• 1,500 bears live in the park. This equals a population density of approximately two bears per square mile.
  • In the Smokies, the average annual rainfall varies from approximately 55 inches in the valleys to over 85 inches on some peaks-more than anywhere else in the country except the Pacific Northwest. Waterfalls can be found on nearly every stream and river in the park
  • Elevations range from 800 feet to 6,643 feet.
  • Temperatures differ about 20 degrees F from base to summit.
  • Auto touring is the most popular way to see the park There are 384 miles of road to choose from in the Smokies.
  • Seventy eight historic structures, including grist mills, churches, schools, barns, and the homes of early settlers, preserve Southern Appalachian mountain heritage in the park.
  • Fishing, biking and horseback riding are permitted in certain areas only.
  • Biological diversity is the hallmark of Great Smoky Mountains National Park. No other area of equal size matches the park’s amazing variety of plants, animals, and invertebrates. Did you know?
  • Over 10,000 species have been discovered in the National Park; Scientists believe there are over 90,000 more to be discovered
  • 100 species of native trees (more than any other North American national park)
  • 1,400 flowering plant species
  • 4,000+ non-flowering plants
  • 200+ species of birds
  • 66 types of mammals
  • 50 native fish species
  • 39 varieties of reptiles
  • 43 species of amphibians

And here’s the kicker, the Great Smokies have lungless salamanders and fireflies that synchronize their flashing lights. Pretty daggum amazing.

Sevierville on Dwellable

More Angels and Demons in Glorious Rome

June 5, 2009 by · Comments Off on More Angels and Demons in Glorious Rome 

Part 9- The Finale

Although Mimi’s virtual Angels & Demons blog tour is complete, I must add one more post. Here are some photos showing a few more angels and demons in Rome, and some of the city’s other wondrous sights.


Storey grave in the Protestant Cemetery of Rome


Pyramid of Cestius in Rome

This weeping angel hugs a grave in the Protestant Cemetery of Rome . John Keats and Percy Bysshe Shelley are also buried there. The cemetery’s main attraction is the pyramid of Caius Cestius. Cestius was a wealthy and eccentric magistrate, inspired by Egyptian relics. In 12 BC, he commissioned himself a tomb. According to the inscription, it was built in just 330 days using brick and marble.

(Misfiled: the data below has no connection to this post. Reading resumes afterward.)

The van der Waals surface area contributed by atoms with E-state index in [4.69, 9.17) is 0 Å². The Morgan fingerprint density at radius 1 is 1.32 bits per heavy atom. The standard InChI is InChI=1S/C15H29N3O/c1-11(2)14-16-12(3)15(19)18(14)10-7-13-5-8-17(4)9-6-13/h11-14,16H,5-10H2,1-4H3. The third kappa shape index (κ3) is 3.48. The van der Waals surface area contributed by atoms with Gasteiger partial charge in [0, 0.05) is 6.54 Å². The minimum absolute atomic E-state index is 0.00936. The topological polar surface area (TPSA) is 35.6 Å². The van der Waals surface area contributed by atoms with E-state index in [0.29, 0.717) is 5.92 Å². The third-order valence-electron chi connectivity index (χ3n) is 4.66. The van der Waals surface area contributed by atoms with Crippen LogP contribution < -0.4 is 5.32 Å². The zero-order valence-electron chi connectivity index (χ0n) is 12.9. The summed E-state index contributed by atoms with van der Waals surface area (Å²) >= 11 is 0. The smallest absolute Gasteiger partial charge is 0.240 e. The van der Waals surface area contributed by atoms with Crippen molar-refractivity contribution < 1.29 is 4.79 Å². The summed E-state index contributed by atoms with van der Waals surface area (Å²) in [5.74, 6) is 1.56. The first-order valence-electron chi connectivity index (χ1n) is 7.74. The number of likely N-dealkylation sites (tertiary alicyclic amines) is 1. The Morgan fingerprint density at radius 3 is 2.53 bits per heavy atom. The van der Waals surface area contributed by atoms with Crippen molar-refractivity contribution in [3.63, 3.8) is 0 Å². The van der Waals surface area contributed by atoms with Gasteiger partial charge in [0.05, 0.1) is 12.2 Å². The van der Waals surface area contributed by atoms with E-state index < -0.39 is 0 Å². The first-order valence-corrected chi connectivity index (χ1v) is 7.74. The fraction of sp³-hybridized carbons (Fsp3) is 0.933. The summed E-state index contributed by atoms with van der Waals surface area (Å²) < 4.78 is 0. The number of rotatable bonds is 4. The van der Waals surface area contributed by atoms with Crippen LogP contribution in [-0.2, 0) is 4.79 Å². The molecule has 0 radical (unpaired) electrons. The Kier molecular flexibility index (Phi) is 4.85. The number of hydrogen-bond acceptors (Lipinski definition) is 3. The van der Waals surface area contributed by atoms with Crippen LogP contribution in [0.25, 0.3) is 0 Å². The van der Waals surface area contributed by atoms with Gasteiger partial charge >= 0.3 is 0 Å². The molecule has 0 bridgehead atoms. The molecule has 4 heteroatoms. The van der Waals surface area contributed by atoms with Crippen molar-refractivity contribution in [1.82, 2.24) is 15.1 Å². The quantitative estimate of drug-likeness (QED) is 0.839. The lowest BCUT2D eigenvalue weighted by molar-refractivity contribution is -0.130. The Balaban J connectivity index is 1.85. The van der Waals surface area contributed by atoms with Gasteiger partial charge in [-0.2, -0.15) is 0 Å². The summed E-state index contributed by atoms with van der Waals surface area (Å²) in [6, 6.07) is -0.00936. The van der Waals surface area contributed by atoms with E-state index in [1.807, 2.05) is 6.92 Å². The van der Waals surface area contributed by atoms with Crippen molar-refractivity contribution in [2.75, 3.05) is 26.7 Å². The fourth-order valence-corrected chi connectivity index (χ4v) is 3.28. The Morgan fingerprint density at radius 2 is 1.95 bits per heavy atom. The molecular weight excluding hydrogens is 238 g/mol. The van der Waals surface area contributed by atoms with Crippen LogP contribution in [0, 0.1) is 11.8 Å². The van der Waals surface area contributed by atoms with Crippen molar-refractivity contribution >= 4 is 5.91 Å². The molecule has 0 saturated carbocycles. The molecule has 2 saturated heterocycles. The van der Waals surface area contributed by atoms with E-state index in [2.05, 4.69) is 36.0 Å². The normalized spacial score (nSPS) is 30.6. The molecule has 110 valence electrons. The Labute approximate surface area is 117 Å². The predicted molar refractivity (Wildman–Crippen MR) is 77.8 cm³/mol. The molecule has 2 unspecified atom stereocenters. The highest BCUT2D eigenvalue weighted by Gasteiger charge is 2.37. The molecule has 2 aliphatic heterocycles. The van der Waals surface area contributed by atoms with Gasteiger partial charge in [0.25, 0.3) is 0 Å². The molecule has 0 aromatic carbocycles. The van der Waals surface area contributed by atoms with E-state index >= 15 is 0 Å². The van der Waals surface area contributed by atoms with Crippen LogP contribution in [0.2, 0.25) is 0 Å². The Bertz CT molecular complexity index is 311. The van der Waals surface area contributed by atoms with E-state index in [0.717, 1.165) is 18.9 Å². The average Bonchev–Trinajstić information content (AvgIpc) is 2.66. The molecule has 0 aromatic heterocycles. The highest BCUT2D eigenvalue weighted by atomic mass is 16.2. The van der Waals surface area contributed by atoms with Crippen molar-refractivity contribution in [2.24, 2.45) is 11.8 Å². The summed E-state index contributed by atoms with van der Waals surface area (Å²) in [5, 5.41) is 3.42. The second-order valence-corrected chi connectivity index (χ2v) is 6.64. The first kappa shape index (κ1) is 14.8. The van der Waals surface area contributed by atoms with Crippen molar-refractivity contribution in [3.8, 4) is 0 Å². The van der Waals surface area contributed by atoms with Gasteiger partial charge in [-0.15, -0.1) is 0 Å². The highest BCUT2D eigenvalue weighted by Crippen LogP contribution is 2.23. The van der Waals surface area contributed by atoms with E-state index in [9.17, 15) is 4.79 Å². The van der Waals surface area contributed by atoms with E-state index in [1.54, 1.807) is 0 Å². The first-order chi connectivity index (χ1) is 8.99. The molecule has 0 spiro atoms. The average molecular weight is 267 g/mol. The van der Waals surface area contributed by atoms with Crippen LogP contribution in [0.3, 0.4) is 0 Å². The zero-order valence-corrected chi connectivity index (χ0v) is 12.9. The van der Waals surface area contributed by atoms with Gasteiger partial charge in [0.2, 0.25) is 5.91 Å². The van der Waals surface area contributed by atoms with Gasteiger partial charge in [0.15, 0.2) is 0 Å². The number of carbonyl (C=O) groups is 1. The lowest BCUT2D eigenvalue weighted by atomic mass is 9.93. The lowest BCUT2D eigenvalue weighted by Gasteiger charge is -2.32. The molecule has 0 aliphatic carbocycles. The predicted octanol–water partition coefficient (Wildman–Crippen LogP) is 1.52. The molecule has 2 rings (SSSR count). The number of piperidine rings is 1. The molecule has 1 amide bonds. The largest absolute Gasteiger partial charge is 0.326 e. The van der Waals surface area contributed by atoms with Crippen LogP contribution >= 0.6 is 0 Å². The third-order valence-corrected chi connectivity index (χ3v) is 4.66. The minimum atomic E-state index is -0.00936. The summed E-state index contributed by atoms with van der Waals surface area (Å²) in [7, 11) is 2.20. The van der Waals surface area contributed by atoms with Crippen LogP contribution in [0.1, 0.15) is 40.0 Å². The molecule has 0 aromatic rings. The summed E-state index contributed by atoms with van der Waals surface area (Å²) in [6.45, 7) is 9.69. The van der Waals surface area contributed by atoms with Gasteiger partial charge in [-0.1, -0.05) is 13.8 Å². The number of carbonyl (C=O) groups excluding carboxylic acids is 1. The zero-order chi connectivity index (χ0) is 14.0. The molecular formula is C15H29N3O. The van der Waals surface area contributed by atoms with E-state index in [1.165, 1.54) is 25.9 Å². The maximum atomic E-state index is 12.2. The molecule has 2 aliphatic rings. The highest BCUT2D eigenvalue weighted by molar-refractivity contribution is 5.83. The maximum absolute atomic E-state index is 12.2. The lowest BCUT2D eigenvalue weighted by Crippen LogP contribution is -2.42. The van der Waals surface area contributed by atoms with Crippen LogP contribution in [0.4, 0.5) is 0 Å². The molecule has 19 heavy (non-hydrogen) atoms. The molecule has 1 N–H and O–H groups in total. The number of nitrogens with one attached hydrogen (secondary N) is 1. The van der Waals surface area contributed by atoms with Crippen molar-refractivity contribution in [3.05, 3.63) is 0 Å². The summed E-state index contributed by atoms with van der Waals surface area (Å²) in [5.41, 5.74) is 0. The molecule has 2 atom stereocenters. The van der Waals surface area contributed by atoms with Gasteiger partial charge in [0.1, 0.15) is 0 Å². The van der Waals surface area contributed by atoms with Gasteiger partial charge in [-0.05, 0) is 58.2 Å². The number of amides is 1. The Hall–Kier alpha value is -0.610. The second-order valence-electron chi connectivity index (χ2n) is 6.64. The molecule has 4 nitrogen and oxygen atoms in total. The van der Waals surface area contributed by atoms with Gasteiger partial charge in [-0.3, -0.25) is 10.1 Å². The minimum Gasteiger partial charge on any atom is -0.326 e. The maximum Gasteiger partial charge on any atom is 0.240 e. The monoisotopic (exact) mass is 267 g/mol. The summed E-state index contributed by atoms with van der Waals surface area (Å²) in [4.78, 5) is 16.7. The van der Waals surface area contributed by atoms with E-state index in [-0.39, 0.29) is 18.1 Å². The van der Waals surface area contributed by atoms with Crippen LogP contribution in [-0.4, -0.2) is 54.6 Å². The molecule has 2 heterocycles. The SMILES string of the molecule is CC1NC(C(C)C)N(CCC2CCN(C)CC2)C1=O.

Bocca della Verita, the Mouth of Truth

Bocca della Verita, the Mouth of Truth

This grotesque face is actually a medieval drain cover set into the portico of Santa Maria in Cosmedin, a beautiful 6th century church. Legend says the mouth will snap shut on the hands of liars. The two little boys waiting in line ahead of me were very nervous. They asked, "Does it take just a few fingers or your whole hand?"


Statue of Cardinal Rodrequez


Scala Santa, the Holy Staircase

The tomb of Cardinal Rodreguez in Santa Maria Maggiore, dates from 1299. The church is famous for superb mosaics and a gorgeous marble floor. Below, is the Scala Santa or Holy Staircase that Christ is said to have climbed to his trail. It was dismantled and brought to Rome by St Helena in the 4th century. The faithful climb to the top on bended knees.


Ruins at Largo Argentina

The remains of four temples, dated among the oldest in Rome, were discovered in the 1920’s at the center of Largo Argentina. The site is now a cat scantuary where scores of furry friends make their home.


Piazza del Campidolgio


Rooftop view of Rome & the Vatican


City Lights of Rome

Sunrise an sunset are spectacular times to shoot photos. The city comes alive at night (above) yielding a new perspective on ancient classics. Below is a view of the Tiber River before dawn.


Mist on the Tiber River before dawn, Rome


Roman Soldier at Colosseum


Exterior of Rome's Colosseum at dusk

For a fee you can have your photo taken with this Roman soldier at the Colosseum.


Rome's Trevi Fountain

The Trevi Fountain, made popular by Aubrey Hepburn in the movie Roman Holiday, draws a mob of tourists. They come and throw three coins, supposedly assuring their return. I'm just superstitious enough to believe it, so I always visit and toss my coins into the foaming fountain. Arrivederci Roma.

All photographs copyright: Debi Lander.